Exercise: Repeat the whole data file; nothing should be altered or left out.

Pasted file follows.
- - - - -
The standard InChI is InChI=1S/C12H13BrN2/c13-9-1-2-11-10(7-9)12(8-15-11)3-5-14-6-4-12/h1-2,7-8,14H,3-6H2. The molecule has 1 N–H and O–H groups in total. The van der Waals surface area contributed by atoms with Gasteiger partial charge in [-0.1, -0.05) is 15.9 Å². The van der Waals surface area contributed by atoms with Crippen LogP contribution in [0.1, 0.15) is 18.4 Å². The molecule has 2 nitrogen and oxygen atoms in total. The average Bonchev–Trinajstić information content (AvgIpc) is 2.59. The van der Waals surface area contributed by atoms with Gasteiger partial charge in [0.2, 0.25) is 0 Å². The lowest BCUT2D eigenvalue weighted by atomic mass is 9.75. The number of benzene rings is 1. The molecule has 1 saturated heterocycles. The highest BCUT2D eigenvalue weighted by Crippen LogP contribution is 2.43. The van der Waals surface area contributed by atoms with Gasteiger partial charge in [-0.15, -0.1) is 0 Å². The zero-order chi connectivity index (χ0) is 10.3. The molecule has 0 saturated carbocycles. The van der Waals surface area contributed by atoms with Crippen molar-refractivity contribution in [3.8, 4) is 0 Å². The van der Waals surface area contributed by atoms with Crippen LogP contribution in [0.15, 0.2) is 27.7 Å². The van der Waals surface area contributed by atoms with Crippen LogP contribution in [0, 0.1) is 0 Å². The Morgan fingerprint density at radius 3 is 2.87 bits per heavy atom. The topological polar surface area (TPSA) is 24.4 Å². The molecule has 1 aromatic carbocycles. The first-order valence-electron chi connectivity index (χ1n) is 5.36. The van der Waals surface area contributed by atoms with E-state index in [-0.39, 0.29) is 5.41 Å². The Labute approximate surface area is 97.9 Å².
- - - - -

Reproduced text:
The standard InChI is InChI=1S/C12H13BrN2/c13-9-1-2-11-10(7-9)12(8-15-11)3-5-14-6-4-12/h1-2,7-8,14H,3-6H2. The molecule has 1 N–H and O–H groups in total. The van der Waals surface area contributed by atoms with Gasteiger partial charge in [-0.1, -0.05) is 15.9 Å². The van der Waals surface area contributed by atoms with Crippen LogP contribution in [0.1, 0.15) is 18.4 Å². The molecule has 2 nitrogen and oxygen atoms in total. The average Bonchev–Trinajstić information content (AvgIpc) is 2.59. The van der Waals surface area contributed by atoms with Gasteiger partial charge in [0.2, 0.25) is 0 Å². The lowest BCUT2D eigenvalue weighted by atomic mass is 9.75. The number of benzene rings is 1. The molecule has 1 saturated heterocycles. The highest BCUT2D eigenvalue weighted by Crippen LogP contribution is 2.43. The van der Waals surface area contributed by atoms with Gasteiger partial charge in [-0.15, -0.1) is 0 Å². The zero-order chi connectivity index (χ0) is 10.3. The molecule has 0 saturated carbocycles. The van der Waals surface area contributed by atoms with Crippen molar-refractivity contribution in [3.8, 4) is 0 Å². The van der Waals surface area contributed by atoms with Crippen LogP contribution in [0.15, 0.2) is 27.7 Å². The van der Waals surface area contributed by atoms with Crippen LogP contribution in [0, 0.1) is 0 Å². The Morgan fingerprint density at radius 3 is 2.87 bits per heavy atom. The topological polar surface area (TPSA) is 24.4 Å². The molecule has 1 aromatic carbocycles. The first-order valence-electron chi connectivity index (χ1n) is 5.36. The van der Waals surface area contributed by atoms with E-state index in [-0.39, 0.29) is 5.41 Å². The Labute approximate surface area is 97.9 Å².